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a tangible issue, like that between Massachusetts and South Carolina, but one bearing a more personal character, and marked with a violence, unscrupulousness, and ferocity, at least on the part of their adherents, which surpassed anything hitherto known, even in the country which had witnessed the slaughter of Hamilton.* They had fought for the leadership of the Democratic party, which had remained in the hands of Jackson, the minority which adhered to Clay breaking off from the rest, and forming themselves into a new combination, under the name of Whigs. They had three times fought for the Presidency. The first time, Clay, hopeless of a success himself, foiled Jackson by flinging his whole weight into the scale of the younger Adams. The second time, the union of himself and Adams failed of success, and Jackson was triumphantly carried to the White House. The third time, the two great rivals met face to face. The result was as before; and Jackson enjoyed the honour of being President for two terms in succession. No President has done so since. After his second term, he was content with political greatness, and retired to pass the rest of his life in his native State, the object of a veneration which had pro

* Hamilton, like his namesake the Duke of Queen Anne's time, had been murdered in a duel in a quarrel which was really, though not ostensibly, political.

bably been the lot of no other American statesman, since Washington. Clay passed his life in fruitless struggles for the Presidency. The prize was constantly being placed almost within his grasp, and snatched away just as he stretched forth his hand to take it. On one occasion he was foiled by the decision of the caucusmongers of his own party, to put up as candidate over his head an insignificant person, whose name was at first received with shouts of derision; and I think that it is the strongest proof that could be given, of the almightiness of the said caucusmongers, that the great Whig party, though frantic with rage and shame at their illustrious chief being so cavalierly set aside, still did not venture to resist the decrees of their masters; and they were driven like sheep to the poll to vote for the said insignificant personage, whose election they succeeded in carrying, and who very soon afterwards was literally killed by the fatigue and pump-handle work imposed upon him by the office-seekers by whom he was beset. The characters of these two eminent statesmen, Clay and Jackson, might form an interesting subject for a comparison, only it would be far beside my point. Perhaps it will be a fair way to express it, at least under some of its aspects, if I were to call one the American Gladstone, and the other the American Palmerston.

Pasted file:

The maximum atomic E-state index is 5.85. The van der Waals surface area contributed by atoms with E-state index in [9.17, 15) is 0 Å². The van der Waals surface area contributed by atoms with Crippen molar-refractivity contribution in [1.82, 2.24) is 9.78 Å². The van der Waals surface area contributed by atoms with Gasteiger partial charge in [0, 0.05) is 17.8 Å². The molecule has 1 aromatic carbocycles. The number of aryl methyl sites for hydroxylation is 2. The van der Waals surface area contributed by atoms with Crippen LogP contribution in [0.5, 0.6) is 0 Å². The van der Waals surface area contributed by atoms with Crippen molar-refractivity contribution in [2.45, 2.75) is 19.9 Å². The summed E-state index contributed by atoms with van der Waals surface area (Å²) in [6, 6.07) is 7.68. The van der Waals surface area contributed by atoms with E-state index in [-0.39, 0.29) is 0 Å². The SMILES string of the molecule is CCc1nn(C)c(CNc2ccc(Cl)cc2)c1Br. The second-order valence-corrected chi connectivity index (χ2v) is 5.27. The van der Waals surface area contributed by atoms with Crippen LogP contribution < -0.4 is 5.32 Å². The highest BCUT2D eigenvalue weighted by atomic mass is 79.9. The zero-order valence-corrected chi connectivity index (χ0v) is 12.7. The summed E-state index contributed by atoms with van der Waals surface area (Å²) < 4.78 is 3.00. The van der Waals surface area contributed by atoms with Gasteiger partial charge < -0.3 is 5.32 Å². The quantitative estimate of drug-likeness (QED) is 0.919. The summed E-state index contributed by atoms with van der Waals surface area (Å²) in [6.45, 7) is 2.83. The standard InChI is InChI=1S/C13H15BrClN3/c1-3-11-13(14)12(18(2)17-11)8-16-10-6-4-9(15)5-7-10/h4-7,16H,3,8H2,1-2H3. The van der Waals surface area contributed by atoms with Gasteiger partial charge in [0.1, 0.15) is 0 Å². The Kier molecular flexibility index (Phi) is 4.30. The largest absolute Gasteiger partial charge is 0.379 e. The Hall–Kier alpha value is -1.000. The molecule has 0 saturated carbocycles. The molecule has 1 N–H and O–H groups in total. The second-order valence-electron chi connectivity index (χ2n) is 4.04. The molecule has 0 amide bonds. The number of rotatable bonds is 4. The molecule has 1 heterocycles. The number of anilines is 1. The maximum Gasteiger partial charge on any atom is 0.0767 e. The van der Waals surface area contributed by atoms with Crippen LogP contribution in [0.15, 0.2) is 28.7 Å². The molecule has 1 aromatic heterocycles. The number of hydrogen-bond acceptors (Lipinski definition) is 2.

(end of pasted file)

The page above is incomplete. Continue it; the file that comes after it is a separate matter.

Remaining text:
I have allowed myself to be carried away from the subject in hand by the mention of these two great names; for what I have to do with now is not their rivalry, but their co-operation. Differing in all else, they were agreed in wishing to keep their country at peace within its borders. They succeeded in doing so. Clay's eloquence, his earnestness of character, the warm affection with which he inspired his followers, gave strength to the appeals which he made to the Northern majority not to force on a civil war. Jackson, perhaps gifted with less power of speech, was more generally popular, and had the power, which Clay had not, of touching the national fibre. Perhaps of the two he was the least enthusiastically loved, but most generally liked and followed. Together they saved the Union. The power of the eloquence of the one, and the weight of the influence of the other, kept the impatient South from following the ardent Palmetto State into the breach, and relaxed the bands which held together the Northern coalition. Through their united influence the ten years' compromise, proposed by Clay, was agreed to by Congress.